Composting is easy, whether you do it in a bin or in a pile on the ground. It feels a little bit like magic as you help Mother Nature turn kitchen and garden detritus into a wonderful soil additive.
Can you compost yard waste? Yes, you can compost yard waste together with kitchen waste as long as you look out for weeds and maintain a proper balance. If you are ready to use yard waste as compost, read on.
Can You Compost Yard Waste?
Composting is a win-win endeavor, ridding the garden of dead leaves and clippings while, at the same time, creating organic compost. While you can buy this product at the garden store, why not make your own for free by learning to compost garden waste?
In order to start viewing yard waste as compost, you need to understand the composting process. Composting is the process of piling up brown waste (like dead, dried leaves) and green waste (like vegetable peelings and spent tomato vines) and giving them the sun, water and air they need to decompose rapidly. The resulting product can be worked into garden soil to improve its texture and add nutrients.
Compost Garden Waste
You can get started composting in the back yard for free by opting for a compost pile rather than a bin. You’ll need a shady level spot some 3-6 feet (1-2 m.) square where the drainage is good. Start with dry yard clippings including autumn leaves (aka brown material), then add about half as much green matter. You can compost green waste and brown waste by adding them in separate layers, but it’s also fine to blend them together before adding to the pile.
As the pile grows, you need to mix it once a week. The mixing adds air that quickens the compost process. Turning yard waste to compost also requires moisture. If it rains every week where you live, you may not have to add any water, but if not, get out the garden hose. The pile should be the consistency of a rung-out sponge.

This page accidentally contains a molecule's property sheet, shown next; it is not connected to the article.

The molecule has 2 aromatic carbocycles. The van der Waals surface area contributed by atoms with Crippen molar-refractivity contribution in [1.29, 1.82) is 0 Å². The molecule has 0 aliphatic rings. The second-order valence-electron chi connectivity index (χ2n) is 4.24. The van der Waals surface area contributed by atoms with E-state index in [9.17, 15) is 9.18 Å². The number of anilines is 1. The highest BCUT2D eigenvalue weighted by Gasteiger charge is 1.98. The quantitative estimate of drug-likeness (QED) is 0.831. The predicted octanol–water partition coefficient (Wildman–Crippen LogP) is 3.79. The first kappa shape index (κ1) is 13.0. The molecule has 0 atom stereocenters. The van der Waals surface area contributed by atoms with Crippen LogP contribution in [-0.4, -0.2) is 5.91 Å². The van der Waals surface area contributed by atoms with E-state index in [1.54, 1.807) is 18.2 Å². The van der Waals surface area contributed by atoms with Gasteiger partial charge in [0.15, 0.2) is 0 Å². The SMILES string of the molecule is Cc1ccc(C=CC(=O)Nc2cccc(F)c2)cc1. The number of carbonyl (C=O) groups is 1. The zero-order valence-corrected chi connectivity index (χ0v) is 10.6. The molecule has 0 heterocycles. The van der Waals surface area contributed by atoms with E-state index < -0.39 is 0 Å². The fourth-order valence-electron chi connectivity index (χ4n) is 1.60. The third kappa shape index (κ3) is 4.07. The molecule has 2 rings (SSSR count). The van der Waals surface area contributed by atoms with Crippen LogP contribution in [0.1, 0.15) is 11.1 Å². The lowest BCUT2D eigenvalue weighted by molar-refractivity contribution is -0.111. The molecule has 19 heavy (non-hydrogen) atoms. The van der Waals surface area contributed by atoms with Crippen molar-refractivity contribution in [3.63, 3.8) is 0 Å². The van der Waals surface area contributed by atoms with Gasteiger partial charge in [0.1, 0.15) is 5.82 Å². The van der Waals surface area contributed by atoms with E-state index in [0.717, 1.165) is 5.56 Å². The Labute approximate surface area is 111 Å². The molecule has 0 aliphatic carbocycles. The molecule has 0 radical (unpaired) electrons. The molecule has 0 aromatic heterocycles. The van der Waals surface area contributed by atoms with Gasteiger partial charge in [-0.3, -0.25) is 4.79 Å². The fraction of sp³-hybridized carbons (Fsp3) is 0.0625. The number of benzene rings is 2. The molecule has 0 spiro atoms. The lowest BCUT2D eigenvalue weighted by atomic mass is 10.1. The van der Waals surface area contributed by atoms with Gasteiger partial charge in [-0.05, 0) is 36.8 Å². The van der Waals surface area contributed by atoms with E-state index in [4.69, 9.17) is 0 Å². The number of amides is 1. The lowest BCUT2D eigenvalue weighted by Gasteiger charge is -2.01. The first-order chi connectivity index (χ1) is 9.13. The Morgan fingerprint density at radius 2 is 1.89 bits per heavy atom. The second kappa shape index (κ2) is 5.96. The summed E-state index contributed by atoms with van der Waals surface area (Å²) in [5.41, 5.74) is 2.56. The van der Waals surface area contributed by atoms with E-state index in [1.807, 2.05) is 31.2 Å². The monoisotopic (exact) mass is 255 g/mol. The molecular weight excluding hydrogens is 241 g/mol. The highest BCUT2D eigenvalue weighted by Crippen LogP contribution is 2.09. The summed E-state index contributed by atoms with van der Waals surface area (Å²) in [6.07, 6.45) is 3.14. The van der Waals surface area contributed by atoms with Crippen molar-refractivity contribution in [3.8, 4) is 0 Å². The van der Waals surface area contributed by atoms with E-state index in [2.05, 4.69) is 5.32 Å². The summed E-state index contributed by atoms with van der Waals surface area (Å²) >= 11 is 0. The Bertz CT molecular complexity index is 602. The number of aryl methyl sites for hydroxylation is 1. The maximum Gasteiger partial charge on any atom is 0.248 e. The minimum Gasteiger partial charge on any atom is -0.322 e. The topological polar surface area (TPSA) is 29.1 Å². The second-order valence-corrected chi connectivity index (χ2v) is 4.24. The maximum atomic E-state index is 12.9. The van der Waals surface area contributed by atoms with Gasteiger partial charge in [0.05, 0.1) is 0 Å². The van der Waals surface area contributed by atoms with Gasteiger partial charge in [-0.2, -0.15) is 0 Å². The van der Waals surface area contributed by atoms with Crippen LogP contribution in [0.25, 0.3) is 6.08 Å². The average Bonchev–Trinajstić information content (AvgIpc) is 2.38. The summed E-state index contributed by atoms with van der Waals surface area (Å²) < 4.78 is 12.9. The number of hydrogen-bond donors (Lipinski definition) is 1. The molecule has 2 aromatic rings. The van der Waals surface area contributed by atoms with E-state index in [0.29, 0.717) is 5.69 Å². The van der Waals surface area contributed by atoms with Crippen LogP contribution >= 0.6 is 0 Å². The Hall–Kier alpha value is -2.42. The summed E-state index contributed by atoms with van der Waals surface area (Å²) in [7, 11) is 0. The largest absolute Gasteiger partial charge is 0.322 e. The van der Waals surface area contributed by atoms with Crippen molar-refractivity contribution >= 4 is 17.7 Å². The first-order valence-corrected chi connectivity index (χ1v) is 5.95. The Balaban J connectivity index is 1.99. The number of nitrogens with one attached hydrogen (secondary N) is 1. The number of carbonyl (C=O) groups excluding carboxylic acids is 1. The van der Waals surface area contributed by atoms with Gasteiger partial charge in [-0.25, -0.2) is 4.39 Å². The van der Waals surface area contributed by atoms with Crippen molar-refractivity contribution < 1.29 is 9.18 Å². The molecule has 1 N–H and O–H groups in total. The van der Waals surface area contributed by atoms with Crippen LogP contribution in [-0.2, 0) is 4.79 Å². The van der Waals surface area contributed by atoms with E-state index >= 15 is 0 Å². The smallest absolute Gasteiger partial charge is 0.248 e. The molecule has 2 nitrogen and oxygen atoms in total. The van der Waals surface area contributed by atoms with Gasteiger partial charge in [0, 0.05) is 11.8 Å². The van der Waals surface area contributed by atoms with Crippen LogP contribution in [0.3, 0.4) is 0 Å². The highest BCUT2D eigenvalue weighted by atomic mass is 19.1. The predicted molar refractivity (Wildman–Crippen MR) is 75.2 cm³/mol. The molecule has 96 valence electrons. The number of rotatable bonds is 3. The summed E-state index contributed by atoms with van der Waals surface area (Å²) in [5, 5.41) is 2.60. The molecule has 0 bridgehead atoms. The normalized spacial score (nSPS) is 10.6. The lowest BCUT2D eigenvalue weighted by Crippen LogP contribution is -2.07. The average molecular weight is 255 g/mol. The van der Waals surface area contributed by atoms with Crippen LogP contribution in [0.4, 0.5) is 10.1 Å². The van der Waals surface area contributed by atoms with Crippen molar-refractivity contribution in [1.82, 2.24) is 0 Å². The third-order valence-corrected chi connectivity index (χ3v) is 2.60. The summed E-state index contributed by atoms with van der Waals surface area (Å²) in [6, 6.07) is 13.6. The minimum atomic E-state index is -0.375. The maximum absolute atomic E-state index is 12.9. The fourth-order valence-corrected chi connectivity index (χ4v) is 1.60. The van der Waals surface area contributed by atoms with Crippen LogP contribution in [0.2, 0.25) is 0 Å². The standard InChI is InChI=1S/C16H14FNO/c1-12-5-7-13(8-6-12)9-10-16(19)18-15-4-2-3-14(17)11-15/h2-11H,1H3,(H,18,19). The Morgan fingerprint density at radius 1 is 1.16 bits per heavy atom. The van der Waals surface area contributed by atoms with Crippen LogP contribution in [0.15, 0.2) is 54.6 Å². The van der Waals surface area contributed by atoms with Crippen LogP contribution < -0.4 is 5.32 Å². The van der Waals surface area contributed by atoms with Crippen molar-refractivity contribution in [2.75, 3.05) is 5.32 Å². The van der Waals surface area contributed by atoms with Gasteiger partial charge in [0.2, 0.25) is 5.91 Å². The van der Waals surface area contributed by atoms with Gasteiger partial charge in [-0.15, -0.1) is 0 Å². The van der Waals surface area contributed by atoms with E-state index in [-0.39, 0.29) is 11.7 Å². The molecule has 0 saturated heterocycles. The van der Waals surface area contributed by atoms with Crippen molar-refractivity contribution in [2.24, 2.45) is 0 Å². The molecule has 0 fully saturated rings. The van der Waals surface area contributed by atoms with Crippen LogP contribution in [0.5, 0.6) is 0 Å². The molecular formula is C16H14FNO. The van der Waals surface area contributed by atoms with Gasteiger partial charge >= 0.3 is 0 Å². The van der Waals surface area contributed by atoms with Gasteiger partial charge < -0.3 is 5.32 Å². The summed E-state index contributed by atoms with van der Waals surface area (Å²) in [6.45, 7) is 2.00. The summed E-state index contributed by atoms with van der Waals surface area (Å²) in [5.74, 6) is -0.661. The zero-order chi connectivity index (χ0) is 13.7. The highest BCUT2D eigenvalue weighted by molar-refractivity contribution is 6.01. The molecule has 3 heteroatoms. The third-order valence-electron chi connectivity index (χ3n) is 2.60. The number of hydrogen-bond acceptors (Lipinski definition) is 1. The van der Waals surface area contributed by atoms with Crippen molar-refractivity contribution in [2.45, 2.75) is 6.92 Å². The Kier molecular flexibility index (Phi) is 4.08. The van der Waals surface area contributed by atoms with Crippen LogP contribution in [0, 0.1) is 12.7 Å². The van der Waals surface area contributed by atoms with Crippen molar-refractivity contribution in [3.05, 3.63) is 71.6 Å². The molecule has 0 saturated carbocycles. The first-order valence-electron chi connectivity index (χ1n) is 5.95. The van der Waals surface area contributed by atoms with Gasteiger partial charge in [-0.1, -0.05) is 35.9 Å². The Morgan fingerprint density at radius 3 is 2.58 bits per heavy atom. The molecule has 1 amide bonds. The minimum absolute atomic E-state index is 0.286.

How long does it take before your pile of garden water turns into usable compost? There is no set time schedule, and everything depends on Mother Nature. In an ideal situation, with sufficient rain and sun, you may be able to start using your compost in two to three months.
Compost Yard Waste Weeds
While you can compost garden waste, you cannot compost all of it. Some items should not be added to the compost. Only garden clippings and fallen leaves that have not been treated with chemicals belong in the compost pile. That includes chemical pesticides and fungicides.
The decomposition process occurs on the surface of the waste materials, which means their shape and size impact composting. Large woody chunks of shrub won’t decompose easily, so these should be shredded or chopped into smaller particles before layering them in the compost. But leave the smaller branch clippings intact since rigid particles provide structure and ventilation to the compost pile.
Likewise, it is tricky to compost yard waste weeds. If the weeds have already gone to seed, they should not go into the compost since it may not get hot enough to kill tough weed seeds. Likewise, you should not add weed cuttings when the plants have invasive roots. This will exclude plants like dock weed, alligatorweed and bermudagrass from your compost. Even small bits of these plant roots may allow the weeds to grow back.